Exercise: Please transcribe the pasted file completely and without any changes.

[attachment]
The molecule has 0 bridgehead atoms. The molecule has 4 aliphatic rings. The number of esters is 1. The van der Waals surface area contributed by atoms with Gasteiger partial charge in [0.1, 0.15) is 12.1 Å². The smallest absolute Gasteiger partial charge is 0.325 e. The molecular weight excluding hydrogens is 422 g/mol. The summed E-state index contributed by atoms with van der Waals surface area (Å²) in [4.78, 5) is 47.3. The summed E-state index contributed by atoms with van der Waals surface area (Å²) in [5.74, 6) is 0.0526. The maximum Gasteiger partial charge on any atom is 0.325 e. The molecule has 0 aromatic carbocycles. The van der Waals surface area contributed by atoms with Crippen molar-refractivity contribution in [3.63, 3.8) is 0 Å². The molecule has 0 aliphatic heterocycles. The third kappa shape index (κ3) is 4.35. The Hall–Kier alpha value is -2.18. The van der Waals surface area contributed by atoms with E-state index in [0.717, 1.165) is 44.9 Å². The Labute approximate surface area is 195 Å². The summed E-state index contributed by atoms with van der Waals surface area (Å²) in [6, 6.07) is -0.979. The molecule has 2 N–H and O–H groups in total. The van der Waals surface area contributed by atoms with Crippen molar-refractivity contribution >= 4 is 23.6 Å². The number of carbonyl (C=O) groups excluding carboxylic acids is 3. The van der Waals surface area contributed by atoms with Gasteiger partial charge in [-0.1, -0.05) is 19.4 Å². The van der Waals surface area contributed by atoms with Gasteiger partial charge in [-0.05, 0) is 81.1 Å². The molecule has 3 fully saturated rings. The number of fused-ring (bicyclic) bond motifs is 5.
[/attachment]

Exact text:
The molecule has 0 bridgehead atoms. The molecule has 4 aliphatic rings. The number of esters is 1. The van der Waals surface area contributed by atoms with Gasteiger partial charge in [0.1, 0.15) is 12.1 Å². The smallest absolute Gasteiger partial charge is 0.325 e. The molecular weight excluding hydrogens is 422 g/mol. The summed E-state index contributed by atoms with van der Waals surface area (Å²) in [4.78, 5) is 47.3. The summed E-state index contributed by atoms with van der Waals surface area (Å²) in [5.74, 6) is 0.0526. The maximum Gasteiger partial charge on any atom is 0.325 e. The molecule has 0 aromatic carbocycles. The van der Waals surface area contributed by atoms with Crippen molar-refractivity contribution in [3.63, 3.8) is 0 Å². The molecule has 0 aliphatic heterocycles. The third kappa shape index (κ3) is 4.35. The Hall–Kier alpha value is -2.18. The van der Waals surface area contributed by atoms with E-state index in [0.717, 1.165) is 44.9 Å². The Labute approximate surface area is 195 Å². The summed E-state index contributed by atoms with van der Waals surface area (Å²) in [6, 6.07) is -0.979. The molecule has 2 N–H and O–H groups in total. The van der Waals surface area contributed by atoms with Crippen molar-refractivity contribution >= 4 is 23.6 Å². The number of carbonyl (C=O) groups excluding carboxylic acids is 3. The van der Waals surface area contributed by atoms with Gasteiger partial charge in [-0.1, -0.05) is 19.4 Å². The van der Waals surface area contributed by atoms with Gasteiger partial charge in [-0.05, 0) is 81.1 Å². The molecule has 3 fully saturated rings. The number of fused-ring (bicyclic) bond motifs is 5.